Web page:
actually can be a different font.
Bold is great for distinguishing files in `ls` listings, standing forward
@@ -201,12 +210,16 @@ immediate attention.
### Sizing/obliqueness
Sadly, most terminals (including xterm) don’t offer much in the way of these.
-But you really need to use xterm (or one of its close cousins)…
-## Why xterm?
+But there’s great news!! Very recent versions of `urxvt` enable activation of
+several fonts at a time. My older Ubuntu required application of a patch to
+get full 256 colors, but I suspect newer systems will already have a sane
+build of `urxvt` installed.
+
+## Why xterm (family)?
* True bitmap fonts
-* All the ISO10646 glyphs (for math, prompts, drawing, etc)
+* All the ISO-10646 glyphs (for math, prompts, drawing, etc)
* Lightweight
* 256+ (RGB) color
* All Properties (bold, underline, inverse) work as expected (except oblique)
@@ -263,6 +276,8 @@ grid. I’ve tried creating other alternative characters (sometimes
accidentally) and found that there are probably several other glyph designs
that could work well. So feel free to experiment with new variations.
+Orp-Italic still needs an italicization treatment for its capital letters.
+
## Why not just use Markus’ package?
Maybe you should; that’s what I did before arriving here. There’s nothing
@@ -276,3 +291,4 @@ response from Markus in email to get Orp included, so it lives here.
* [Terminal codes](http://linuxgazette.net/issue65/padala.html)
* [Markus Kuhn’s X11 Fonts](http://www.cl.cam.ac.uk/~mgk25/ucs-fonts.html)
* [Adding a font to your system](http://osr507doc.sco.com/en/GECG/X_Font_ProcAddFn.html)
+* [Computer fonts explained](http://en.wikipedia.org/wiki/Computer_font)
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@@ -0,0 +1,77 @@
+#!/usr/bin/perl
+#
+# bdftruncate.pl -- Markus Kuhn <http://www.cl.cam.ac.uk/~mgk25/>
+#
+# This Perl script allows you to generate from an ISO10646-1 encoded
+# BDF font other ISO10646-1 BDF fonts in which all characters above
+# a threshold code value are stored unencoded.
+#
+# $Id: bdftruncate.pl,v 1.8 2006-01-05 20:31:45+00 mgk25 Rel $
+
+# Subroutine to identify whether the ISO 10646/Unicode character code
+# ucs belongs into the East Asian Wide (W) or East Asian FullWidth
+# (F) category as defined in Unicode Technical Report #11.
+sub iswide ($) {
+ my $ucs = shift(@_);
+
+ return ($ucs >= 0x1100 &&
+ ($ucs <= 0x115f || # Hangul Jamo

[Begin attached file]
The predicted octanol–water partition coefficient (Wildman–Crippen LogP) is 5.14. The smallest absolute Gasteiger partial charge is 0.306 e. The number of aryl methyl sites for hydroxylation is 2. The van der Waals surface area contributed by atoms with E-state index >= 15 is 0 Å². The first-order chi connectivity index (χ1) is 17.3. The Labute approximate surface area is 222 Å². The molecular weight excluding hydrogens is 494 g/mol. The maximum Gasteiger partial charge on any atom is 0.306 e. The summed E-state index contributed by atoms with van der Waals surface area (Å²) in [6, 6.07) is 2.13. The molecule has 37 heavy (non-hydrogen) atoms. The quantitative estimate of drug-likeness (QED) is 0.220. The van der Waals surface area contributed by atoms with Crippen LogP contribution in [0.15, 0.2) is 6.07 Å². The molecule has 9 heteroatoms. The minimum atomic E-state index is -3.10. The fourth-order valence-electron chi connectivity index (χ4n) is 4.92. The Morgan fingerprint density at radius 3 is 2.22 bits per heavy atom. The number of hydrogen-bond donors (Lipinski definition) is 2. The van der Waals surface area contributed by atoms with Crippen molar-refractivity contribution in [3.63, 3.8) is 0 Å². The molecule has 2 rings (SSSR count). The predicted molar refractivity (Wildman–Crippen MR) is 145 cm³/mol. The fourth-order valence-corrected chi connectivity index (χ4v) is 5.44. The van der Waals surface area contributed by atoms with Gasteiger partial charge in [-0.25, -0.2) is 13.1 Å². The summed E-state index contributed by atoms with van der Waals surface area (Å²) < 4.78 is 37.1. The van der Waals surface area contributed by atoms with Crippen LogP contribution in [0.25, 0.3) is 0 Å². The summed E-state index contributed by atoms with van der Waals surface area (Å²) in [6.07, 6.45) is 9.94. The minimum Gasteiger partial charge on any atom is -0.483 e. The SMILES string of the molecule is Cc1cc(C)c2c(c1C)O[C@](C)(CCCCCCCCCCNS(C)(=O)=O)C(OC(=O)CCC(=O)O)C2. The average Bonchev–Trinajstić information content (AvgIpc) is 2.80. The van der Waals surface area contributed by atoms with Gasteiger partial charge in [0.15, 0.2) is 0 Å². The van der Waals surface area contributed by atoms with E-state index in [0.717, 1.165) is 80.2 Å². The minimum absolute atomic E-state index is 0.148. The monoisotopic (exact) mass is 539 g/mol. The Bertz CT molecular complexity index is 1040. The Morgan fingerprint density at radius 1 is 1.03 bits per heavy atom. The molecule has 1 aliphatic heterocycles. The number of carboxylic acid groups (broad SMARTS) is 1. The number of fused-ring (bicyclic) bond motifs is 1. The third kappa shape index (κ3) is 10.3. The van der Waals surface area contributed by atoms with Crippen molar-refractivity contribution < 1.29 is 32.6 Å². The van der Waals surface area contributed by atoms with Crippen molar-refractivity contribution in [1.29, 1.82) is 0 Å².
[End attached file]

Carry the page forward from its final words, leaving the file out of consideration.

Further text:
+ ($ucs >= 0x2e80 && $ucs <= 0xa4cf &&
+ ($ucs & ~0x0011) != 0x300a && $ucs != 0x303f) || # CJK .. Yi
+ ($ucs >= 0xac00 && $ucs <= 0xd7a3) || # Hangul Syllables
+ ($ucs >= 0xf900 && $ucs <= 0xfaff) || # CJK Comp. Ideographs
+ ($ucs >= 0xfe30 && $ucs <= 0xfe6f) || # CJK Comp. Forms
+ ($ucs >= 0xff00 && $ucs <= 0xff5f) || # Fullwidth Forms
+ ($ucs >= 0xffe0 && $ucs <= 0xffe6) ||
+ ($ucs >= 0x20000 && $ucs <= 0x2ffff)));
+}
+
+# parse options
+if ($ARGV[0] eq '-w' || $ARGV[0] eq '+w') {
+ $removewide = $ARGV[0] eq '-w';
+ shift @ARGV;
+}
+
+print STDERR <<End if $#ARGV != 0;
+
+Usage: bdftruncate.pl [+w|-w] threshold <source.bdf >destination.bdf
+
+Example:
+
+ bdftruncate.pl 0x3200 <6x13.bdf >6x13t.bdf
+
+will generate the file 6x13t.bdf in which all glyphs with codes
+>= 0x3200 will only be stored unencoded (i.e., ENCODING -1).
+Option -w removes East Asian Wide and East Asian FullWidth characters
+(default if threshold <= 0x3200), and option +w keeps them.
+
+End
+
+exit 1 if $#ARGV != 0;
+
+# read threshold value from command line
+$threshold = $ARGV[0];
+if ($threshold =~ /^(0[xX]|U[+-]?)([0-9a-fA-F]+)$/) {
+ $threshold = hex($2);
+} elsif (!($threshold =~ /^[0-9]+$/)) {
+ die("Illegal threshold '$threshold'!\n");
+}
+$removewide = $threshold <= 0x3200 unless defined $removewide;
+
+# filter file
+while (<STDIN>) {
+ if (/^ENCODING\s+(-?\d+)/ &&
+ ($1 >= $threshold || ($removewide && iswide($1)))) {
+ print "ENCODING -1\n";
+ } elsif (/^STARTFONT/) {
+ print;
+ print "COMMENT AUTOMATICALLY GENERATED FILE. DO NOT EDIT!\n";
+ printf("COMMENT In this version of the font file, all characters >= " .
+ "U+%04X are\nCOMMENT not encoded to keep XFontStruct small.\n",
+ $threshold);
+ } else {
+ s/^COMMENT\s+\"(.*)\"$/COMMENT $1/;
+ s/^COMMENT\s+\$[I]d: (.*)\$\s*$/COMMENT Derived from $1\n/;
+ print;
+ }
+}
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@@ -2,5 +2,5 @@
orp-bold.pcf.gz -misc-orp-bold-r-semicondensed--12-110-75-75-c-60-iso10646-1
orp-book.pcf.gz -misc-orp-book-r-semicondensed--12-110-75-75-c-60-iso10646-1
orp-italic.pcf.gz -misc-orp-medium-i-semicondensed--12-110-75-75-c-60-iso10646-1
-orp-normal.pcf.gz -misc-orp-medium-r-semicondensed--12-110-75-75-c-60-iso10646-1
+orp-medium.pcf.gz -misc-orp-medium-r-semicondensed--12-110-75-75-c-60-iso10646-1
profont.pcf.gz -misc-profont-medium-r-semicondensed--12-110-75-75-c-60-iso10646-1